About 48% of children in state care from 9th through 12th grade graduate from high school in four years, compared to about 73% of all students in Washington State. This represents 52 students of the 109 who remained in placement statewide continuously through four years of high school.
Students who do not graduate in four years may eventually receive a high school diploma or GED, and they are not counted in this measure. Based on research outside Washington, the Washington State Institute for Public Policy (WSIPP) estimates that between 5% and 29% of foster youth may receive high school credentials by completing a GED before the age of 20, bringing the high school completion rate for foster youth (GED plus diploma) to as high as 73% for the class of 2009 (see High School Graduation and Dropout Trends for Washington State Foster Youth [2005-2009], October 2010).
In June 2011, DSHS completed a new contract with WSIPP to expand and strengthen data collection, analysis, and reporting. In the next GMAP report, which will show data for the 2009-10 school year, the GMAP measure will be our first look at foster youth in Washington who receive their high school credentials through either GED completion, on-time graduation, or extended graduation (foster youth who take longer than four years to graduate high school). This will more accurately reflect the educational experiences of foster children, who sometimes lack academic proficiency due to life events and/or disabilities.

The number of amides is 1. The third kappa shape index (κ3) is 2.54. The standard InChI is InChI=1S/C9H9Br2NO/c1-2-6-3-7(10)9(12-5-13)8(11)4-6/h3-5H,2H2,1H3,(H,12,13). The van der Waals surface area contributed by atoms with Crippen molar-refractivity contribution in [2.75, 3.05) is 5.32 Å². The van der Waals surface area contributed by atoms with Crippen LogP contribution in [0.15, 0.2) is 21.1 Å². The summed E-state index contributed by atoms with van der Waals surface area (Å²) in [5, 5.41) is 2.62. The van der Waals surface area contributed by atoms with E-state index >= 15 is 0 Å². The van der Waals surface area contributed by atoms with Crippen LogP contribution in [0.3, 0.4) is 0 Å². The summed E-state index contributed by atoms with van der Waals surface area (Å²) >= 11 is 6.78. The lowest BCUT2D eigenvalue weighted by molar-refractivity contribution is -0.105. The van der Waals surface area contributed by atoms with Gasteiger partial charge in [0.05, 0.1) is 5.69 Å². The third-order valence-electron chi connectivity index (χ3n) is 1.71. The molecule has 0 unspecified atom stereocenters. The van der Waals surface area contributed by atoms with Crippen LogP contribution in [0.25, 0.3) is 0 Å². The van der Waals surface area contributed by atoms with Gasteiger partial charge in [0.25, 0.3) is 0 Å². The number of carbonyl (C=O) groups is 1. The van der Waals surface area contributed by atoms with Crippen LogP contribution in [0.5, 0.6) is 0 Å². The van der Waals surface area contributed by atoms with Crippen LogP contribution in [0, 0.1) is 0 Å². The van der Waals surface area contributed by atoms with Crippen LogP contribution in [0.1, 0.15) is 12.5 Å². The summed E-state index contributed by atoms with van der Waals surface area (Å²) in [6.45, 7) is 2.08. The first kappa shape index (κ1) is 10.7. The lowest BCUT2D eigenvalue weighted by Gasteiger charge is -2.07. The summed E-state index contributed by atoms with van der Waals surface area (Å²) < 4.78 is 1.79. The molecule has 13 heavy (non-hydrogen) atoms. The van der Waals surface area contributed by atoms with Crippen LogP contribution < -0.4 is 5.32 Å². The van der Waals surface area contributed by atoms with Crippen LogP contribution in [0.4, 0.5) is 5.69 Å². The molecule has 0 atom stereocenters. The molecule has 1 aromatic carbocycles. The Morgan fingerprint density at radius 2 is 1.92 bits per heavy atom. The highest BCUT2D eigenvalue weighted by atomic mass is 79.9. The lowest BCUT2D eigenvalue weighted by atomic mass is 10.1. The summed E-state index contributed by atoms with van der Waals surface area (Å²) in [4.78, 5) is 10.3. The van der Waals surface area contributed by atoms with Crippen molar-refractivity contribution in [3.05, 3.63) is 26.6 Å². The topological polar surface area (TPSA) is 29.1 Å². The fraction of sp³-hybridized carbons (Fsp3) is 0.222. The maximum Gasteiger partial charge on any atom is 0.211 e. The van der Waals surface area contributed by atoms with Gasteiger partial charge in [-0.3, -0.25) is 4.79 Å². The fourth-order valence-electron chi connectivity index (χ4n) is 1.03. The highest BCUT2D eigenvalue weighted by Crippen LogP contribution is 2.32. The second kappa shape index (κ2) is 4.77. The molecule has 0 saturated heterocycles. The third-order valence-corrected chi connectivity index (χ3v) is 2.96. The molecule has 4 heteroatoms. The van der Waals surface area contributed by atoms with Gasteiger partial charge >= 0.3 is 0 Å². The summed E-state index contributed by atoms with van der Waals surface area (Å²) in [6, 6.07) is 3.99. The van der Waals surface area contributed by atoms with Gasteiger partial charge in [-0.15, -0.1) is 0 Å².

In addition to the on-time graduation rate of youth in foster care for all four years of high school, WSIPP analyzed the relationship between the graduation rate and the length of time youth were in foster care. The data for the class of 2009 indicate that state policies and programs that support educational achievement have a positive effect on youth who remain in the foster care system for a period of time:
• 39% of the 297 foster youth in placement for less than half of the school year (90-179 days) graduated on-time.
• 43% of the 333 youth in care between 180 and 359 days during the school year graduated on-time.
• 45% of the 846 youth in care over the entire course of the school year graduated on time.
A social worker’s ability to understand a child and support healthy outcomes is dependent on the depth and quality of information gathered from the child, family, caregivers, school personnel, medical providers, and others. Cross-systems work is ongoing to improve the availability of educational information and to strengthen partnerships promoting educational achievement for children in foster care.
The education workgroup, a continuation of the oversight committee established by the legislature in 2002, meets to follow-up and support implementation of recommendations to improve educational outcomes and graduation rates. The group reviews data and reports as they become available, responds as improvement needs are identified, and is participating in the implementation of the Educational Framework for youth in foster care.